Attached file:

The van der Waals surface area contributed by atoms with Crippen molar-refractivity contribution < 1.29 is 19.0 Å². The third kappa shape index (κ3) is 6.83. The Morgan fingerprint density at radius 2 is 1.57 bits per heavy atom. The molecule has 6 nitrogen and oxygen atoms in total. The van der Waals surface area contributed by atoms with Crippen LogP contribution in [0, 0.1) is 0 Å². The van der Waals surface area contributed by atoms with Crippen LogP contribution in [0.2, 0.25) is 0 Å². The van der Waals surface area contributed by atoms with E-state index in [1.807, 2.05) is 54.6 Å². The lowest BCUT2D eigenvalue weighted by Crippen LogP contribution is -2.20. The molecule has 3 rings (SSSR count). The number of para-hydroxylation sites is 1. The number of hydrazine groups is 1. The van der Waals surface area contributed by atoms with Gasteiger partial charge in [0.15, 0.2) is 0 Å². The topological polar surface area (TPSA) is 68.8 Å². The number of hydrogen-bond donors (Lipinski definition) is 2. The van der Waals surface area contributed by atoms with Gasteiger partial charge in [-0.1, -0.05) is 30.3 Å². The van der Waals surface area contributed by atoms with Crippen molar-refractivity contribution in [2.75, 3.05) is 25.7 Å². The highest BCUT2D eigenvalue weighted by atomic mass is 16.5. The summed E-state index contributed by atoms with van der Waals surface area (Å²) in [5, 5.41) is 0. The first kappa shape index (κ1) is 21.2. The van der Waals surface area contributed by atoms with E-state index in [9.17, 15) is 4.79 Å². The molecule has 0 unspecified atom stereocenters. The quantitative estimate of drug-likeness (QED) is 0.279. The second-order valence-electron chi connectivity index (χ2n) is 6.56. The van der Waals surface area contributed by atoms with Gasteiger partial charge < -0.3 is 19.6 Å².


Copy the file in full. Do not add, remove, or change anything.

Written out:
The van der Waals surface area contributed by atoms with Crippen molar-refractivity contribution < 1.29 is 19.0 Å². The third kappa shape index (κ3) is 6.83. The Morgan fingerprint density at radius 2 is 1.57 bits per heavy atom. The molecule has 6 nitrogen and oxygen atoms in total. The van der Waals surface area contributed by atoms with Crippen LogP contribution in [0, 0.1) is 0 Å². The van der Waals surface area contributed by atoms with Crippen LogP contribution in [0.2, 0.25) is 0 Å². The van der Waals surface area contributed by atoms with E-state index in [1.807, 2.05) is 54.6 Å². The lowest BCUT2D eigenvalue weighted by Crippen LogP contribution is -2.20. The molecule has 3 rings (SSSR count). The number of para-hydroxylation sites is 1. The number of hydrazine groups is 1. The van der Waals surface area contributed by atoms with Gasteiger partial charge in [0.15, 0.2) is 0 Å². The topological polar surface area (TPSA) is 68.8 Å². The number of hydrogen-bond donors (Lipinski definition) is 2. The van der Waals surface area contributed by atoms with Gasteiger partial charge in [-0.1, -0.05) is 30.3 Å². The van der Waals surface area contributed by atoms with Crippen molar-refractivity contribution in [2.75, 3.05) is 25.7 Å². The highest BCUT2D eigenvalue weighted by atomic mass is 16.5. The summed E-state index contributed by atoms with van der Waals surface area (Å²) in [5, 5.41) is 0. The first kappa shape index (κ1) is 21.2. The van der Waals surface area contributed by atoms with E-state index in [9.17, 15) is 4.79 Å². The molecule has 0 unspecified atom stereocenters. The quantitative estimate of drug-likeness (QED) is 0.279. The second-order valence-electron chi connectivity index (χ2n) is 6.56. The van der Waals surface area contributed by atoms with Gasteiger partial charge < -0.3 is 19.6 Å².